Twenty-nine-year-old Kate, an assistant at a preschool who often gets into trouble for saying exactly what she thinks, is odd but likable.  She wanted to be a botanist, but she still lives at home with her absent-minded scientist father and her popular teenage sister, Bunny, because  she was kicked out of college for calling a professor’s explanation of photosynthesis “half-assed.” She has never wanted to go back,  and though she would like another job, she knows she doesn’t interview well.  Kate is the kind of confused, isolated character we meet in all the Tyler books.

The plot is allusive to The Taming of the Shrew, but Tyler has made  it more subtle.  To cut to the chase, Kate’s father is trying to make a match between Kate and his Russian assistant, Pyotr, because Pyotr needs a green card.

Naturally, Kate doesn’t like the idea, but Pyotr is charming in an odd kind of way.  He woos her and tells her he likes her long hair and asks her how long she has grown it.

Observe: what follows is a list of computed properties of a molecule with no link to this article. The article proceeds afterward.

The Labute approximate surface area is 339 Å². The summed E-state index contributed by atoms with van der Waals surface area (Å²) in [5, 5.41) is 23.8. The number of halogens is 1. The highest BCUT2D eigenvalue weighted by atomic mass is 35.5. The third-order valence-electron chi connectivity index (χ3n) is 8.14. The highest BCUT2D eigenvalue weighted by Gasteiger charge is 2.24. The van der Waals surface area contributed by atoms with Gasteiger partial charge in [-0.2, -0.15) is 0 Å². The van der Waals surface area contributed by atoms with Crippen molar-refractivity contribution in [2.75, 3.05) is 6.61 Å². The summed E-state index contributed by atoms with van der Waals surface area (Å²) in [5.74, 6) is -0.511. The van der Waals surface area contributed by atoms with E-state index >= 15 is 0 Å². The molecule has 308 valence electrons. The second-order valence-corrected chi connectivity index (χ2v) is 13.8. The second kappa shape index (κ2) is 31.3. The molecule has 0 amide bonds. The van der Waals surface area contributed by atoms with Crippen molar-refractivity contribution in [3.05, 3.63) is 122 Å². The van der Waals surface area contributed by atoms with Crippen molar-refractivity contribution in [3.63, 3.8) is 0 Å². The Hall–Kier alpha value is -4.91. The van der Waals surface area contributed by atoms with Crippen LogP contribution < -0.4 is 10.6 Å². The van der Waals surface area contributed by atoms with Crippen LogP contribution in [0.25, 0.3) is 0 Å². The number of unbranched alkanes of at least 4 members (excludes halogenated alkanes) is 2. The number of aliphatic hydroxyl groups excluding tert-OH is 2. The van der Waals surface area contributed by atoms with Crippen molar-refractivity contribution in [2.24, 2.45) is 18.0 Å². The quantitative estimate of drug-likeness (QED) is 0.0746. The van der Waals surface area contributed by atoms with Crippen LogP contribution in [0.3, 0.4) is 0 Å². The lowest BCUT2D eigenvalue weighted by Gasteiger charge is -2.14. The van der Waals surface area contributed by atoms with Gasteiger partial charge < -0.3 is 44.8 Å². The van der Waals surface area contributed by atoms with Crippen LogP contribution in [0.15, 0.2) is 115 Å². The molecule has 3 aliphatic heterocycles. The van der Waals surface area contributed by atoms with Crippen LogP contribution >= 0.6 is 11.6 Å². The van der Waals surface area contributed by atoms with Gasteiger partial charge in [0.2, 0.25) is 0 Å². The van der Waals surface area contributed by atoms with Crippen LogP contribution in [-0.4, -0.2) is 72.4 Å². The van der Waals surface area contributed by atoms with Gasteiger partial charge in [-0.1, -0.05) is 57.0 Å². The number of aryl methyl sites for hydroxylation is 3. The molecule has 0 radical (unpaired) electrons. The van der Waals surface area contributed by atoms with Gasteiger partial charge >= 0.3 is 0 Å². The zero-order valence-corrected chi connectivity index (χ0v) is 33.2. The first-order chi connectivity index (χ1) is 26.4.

“Oh. Since eighth grade, maybe. I don’t know. I just couldn’t take any more of that Chatty Cathy act.”

“Chatty Cathy?”

“In the beauty parlor. Talk, talk, talk; those places are crawling with talk. The women there start going before they even sit down—talk about boyfriends, husbands, mothers-in-law. Roommates, jealous girlfriends. Feuds and misunderstandings and romances and divorces. How can they find so much to say? I could never think of anything, myself. I kept disappointing my beautician. Finally I went, ‘Shoot. I’ll just quit getting my hair cut.’ ”